You’re going to be hard-pressed to find an Android phone with less than a 3 megapixel rear-facing camera. The better the camera, the larger the image is. Almost all images are stored on external storage, but if you take a lot of images, you will either need a really large card or need a way to make the images smaller. Since you don’t want to lose the quality of the image, you will need a way to better optimize it for storage on your Android. Image Optimizer will shrink images to save space on your Android.
If you’re familiar with GIMP or Photoshop, you might be aware of an option called “Save for the Web“. Basically this feature compresses the image and takes out all the bits of information not needed in the picture while still retaining quality. That’s what Image Optimizer does for images on your Android device.
Here’s an example of what the compressed image size can be.
As you can see, the image was compressed to over fifty percent its original size. Using Image Optimizer to shrink images to save space is fairly easy. When you open the application, you’ll immediately see all of the images available on your phone or tablet. To choose an image or images to optimize, tap on the image. When you have all of the images chosen, press the button at the bottom of the screen to start optimizing.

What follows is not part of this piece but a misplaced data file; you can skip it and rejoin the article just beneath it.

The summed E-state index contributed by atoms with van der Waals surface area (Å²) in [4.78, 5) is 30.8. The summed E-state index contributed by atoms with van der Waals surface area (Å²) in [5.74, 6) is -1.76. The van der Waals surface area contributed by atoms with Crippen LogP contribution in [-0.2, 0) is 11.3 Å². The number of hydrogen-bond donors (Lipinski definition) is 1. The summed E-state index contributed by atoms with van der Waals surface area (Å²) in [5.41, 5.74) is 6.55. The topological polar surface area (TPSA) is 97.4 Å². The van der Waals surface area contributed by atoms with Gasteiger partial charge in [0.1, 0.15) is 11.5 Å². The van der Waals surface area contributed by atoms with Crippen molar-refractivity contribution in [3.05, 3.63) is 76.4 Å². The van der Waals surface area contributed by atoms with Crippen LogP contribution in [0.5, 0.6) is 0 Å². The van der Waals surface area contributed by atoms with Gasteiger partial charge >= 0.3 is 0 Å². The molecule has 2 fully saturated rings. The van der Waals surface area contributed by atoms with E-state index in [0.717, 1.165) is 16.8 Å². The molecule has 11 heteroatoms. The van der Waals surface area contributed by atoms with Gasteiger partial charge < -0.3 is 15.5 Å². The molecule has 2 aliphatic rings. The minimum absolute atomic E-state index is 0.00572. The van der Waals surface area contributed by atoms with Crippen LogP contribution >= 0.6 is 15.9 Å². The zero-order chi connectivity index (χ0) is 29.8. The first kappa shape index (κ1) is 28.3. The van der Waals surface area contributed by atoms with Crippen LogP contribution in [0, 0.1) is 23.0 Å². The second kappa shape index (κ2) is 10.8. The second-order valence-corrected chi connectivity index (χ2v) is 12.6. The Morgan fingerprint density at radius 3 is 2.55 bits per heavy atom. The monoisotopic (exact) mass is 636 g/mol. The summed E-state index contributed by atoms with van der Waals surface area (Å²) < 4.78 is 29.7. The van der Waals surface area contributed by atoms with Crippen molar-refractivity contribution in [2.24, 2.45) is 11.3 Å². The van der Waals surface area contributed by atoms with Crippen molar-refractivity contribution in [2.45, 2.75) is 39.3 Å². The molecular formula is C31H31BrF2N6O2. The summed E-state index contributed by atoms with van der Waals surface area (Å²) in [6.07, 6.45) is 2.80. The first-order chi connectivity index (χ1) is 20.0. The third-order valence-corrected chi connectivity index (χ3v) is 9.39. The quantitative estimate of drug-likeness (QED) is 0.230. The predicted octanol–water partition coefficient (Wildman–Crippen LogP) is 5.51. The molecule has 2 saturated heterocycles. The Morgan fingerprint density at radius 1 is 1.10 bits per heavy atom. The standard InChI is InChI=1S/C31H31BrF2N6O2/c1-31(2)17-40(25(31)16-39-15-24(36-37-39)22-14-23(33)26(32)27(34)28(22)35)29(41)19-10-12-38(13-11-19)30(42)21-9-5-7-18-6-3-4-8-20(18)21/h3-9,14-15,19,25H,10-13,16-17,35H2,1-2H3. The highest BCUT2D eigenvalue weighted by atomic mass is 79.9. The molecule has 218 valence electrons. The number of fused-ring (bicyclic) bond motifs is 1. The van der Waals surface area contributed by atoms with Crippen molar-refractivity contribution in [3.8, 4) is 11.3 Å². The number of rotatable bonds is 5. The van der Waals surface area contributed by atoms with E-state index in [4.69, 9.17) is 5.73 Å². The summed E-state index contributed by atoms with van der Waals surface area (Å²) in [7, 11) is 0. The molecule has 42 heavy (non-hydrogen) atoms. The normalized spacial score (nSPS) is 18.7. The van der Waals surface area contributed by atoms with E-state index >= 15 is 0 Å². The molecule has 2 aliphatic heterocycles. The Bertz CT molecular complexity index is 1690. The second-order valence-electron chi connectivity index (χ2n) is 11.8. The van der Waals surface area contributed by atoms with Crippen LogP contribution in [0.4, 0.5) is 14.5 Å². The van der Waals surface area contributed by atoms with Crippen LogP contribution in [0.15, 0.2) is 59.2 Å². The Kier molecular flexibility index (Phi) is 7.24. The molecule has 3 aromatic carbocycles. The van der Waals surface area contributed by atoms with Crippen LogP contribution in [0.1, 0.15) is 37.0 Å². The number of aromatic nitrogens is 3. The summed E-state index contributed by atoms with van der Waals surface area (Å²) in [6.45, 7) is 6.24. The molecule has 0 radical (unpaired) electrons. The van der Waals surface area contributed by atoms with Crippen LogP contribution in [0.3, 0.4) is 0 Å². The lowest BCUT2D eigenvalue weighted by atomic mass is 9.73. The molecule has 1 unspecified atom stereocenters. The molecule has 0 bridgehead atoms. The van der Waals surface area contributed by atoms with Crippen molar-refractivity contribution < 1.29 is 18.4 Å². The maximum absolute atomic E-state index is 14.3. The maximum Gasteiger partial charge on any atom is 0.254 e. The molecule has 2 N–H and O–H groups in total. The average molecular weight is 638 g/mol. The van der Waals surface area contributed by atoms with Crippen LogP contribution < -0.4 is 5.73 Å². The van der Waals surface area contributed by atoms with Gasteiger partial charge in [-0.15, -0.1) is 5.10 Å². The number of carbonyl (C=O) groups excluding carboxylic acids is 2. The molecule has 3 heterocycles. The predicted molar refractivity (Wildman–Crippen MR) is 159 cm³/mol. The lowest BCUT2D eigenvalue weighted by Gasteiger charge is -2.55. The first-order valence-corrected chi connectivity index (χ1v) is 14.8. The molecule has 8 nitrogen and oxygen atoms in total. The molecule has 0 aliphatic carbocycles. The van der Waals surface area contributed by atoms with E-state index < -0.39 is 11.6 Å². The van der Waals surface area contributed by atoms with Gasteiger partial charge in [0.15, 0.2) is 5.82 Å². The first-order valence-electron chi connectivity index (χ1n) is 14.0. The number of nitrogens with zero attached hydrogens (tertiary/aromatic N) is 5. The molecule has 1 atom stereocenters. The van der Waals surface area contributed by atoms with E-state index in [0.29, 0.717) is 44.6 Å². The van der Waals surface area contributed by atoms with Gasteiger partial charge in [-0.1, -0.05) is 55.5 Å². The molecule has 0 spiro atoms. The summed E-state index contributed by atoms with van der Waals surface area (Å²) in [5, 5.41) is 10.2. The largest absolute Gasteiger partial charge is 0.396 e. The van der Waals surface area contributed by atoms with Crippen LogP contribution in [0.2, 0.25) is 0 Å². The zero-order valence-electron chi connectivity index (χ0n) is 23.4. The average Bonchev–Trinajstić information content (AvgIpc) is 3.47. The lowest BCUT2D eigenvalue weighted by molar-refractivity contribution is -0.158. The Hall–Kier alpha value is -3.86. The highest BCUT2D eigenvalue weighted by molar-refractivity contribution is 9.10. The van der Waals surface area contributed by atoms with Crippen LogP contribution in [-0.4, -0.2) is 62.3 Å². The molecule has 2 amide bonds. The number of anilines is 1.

This is one of those unique applications that has one purpose and one purpose only. It’s not cluttered with tons of extra features or options to weigh it down.
The default settings do a decent job of compressing the image. The compression setting is set to compress up to seventy-five percent. Depending on the size of the image, this can take a little while. If you have multiple images it can take even longer. If you require more compression or optimization, you can go into the settings and increase the optimization level or compression percentage. Keep in mind these will increase the amount of time it takes to optimize the image.
There is a difference in the way PNG and JPG images are handled. With a PNG image about 600 KB, and all of the compression and optimization settings cranked up as high as they would go, it took about two minutes to optimize the image on a single core processor tablet. After the image was optimized, the size of the image only went down about 100 kB. While this performance is decent, a JPG image will allow for much more size reduction.
As with any image compression, there is always the possibility of the image being slightly distorted or showing a loss of quality. You can play around with the settings to find a happy medium between the compressed size and retention of quality.
No matter where you’re storing your images, at some point you are likely going to need more space. Getting into the habit of compressing or optimizing your images might not be a bad habit to learn.
What do you do when you need to shrink images to save space?